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Why families should step in to help as inmates step out of prison

You would think that someone who spent years behind bars would be ecstatic on the day they finally gain their freedom, but in reality that day can be as unnerving as it is joyous.

Leaving prison is a scary time for most inmates because often they are walking headlong into a world where they have no money, no job prospects and no place to call home. Such a radical change in daily circumstances can be jarring.

Perhaps that’s one reason why, within five years of release, about three-fourths of inmates are arrested again.

How can those numbers be turned around? Many possibilities exist, but one thing that helps immensely is support from families. The inmate’s loved ones can take several easy steps that can make the return to society much smoother and more successful, including:

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Put a priority on reentry. Ideally, reentry planning should start at least a year out from the prisoner’s expected release date. Although much of the onus here is on the prisoner. He or she should be using all of their time in prison to create the foundation for a new life. This means education, vocational training, psychological classes, getting in shape, and the like.

From a family member’s perspective, making reentry a priority consists of talking about it, thinking about it, and planning for their loved one’s eventual release.

Make sure the person has a place to live. If possible, family members should make a room available for the newly released prisoner to live in. This way there is not only a place to live, but also support close at hand.

This support is essential because the prisoner will need a period to adjust to their new surroundings, especially if they’ve been incarcerated for some time. If living with family isn’t an option, then other housing should be secured before the prisoner’s release.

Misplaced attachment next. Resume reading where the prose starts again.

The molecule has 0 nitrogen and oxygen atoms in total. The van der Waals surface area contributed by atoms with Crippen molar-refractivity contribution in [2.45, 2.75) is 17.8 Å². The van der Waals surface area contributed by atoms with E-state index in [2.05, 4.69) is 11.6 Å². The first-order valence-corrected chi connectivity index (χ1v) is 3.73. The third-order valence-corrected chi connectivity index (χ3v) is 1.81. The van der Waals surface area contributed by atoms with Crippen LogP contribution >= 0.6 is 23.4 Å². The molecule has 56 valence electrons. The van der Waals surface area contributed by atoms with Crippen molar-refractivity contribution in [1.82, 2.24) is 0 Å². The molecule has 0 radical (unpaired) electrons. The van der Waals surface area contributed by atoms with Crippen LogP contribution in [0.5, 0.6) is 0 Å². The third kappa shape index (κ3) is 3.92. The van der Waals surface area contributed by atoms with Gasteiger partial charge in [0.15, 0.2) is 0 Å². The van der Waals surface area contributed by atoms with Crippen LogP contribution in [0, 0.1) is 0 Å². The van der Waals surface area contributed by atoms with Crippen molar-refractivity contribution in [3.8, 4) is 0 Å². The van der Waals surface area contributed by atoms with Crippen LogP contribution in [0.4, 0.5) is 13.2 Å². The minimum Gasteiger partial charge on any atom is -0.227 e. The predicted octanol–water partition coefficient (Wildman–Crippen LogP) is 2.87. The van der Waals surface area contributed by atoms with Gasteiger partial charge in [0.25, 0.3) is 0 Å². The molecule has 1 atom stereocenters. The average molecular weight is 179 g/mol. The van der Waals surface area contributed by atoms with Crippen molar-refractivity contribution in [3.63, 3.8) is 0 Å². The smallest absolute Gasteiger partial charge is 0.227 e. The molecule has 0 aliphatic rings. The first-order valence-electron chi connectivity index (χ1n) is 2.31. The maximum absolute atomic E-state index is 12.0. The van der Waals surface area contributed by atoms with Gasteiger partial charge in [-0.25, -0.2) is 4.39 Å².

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Assist with finding a job. This one can be difficult, but family members should ask around in an attempt to find initial employment for the former inmate.

This doesn’t need to be a high-paying job, but one the person is well suited for and which can help give them not only money, but structure. By being able to pay their own way, they will feel in charge of their own destiny.

Create a support network. The final essential element is a support network. A good start is to have a primary point of contact, such as a parent or spouse, who is helping secure housing and employment.

Others in the support network might include a mentor or other community member to help them get used to life on the outside; a therapist or counselor, such as a psychiatrist or a religious leader; and other positive community members willing to help out.

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Ultimately, this transition affects more than just the family, the support network and the former inmate. The entire community benefits when a prisoner successfully returns to society.

If they get the right assistance, they have a much better chance of becoming productive, law-abiding citizens rather than returning to a life of crime.

Christopher Zoukis, author of the forthcoming “Federal Prison Handbook” (Middle Street Publishing, 2017), “Prison Education Guide” (Prison Legal News Publishing, 2016) and “College for Convicts: The Case for Higher Education in American Prisons” (McFarland & Co., 2014), is a leading expert in the fields of correctional education and the Federal Bureau of Prisons. He is founder of PrisonEducation.com and ChristopherZoukis.com, and a contributing writer to The Huffington Post, the New York Daily News and Prison Legal News. He is incarcerated at Federal Correctional Institution Petersburg Medium in Virginia. He can be found online at PrisonerResource.com

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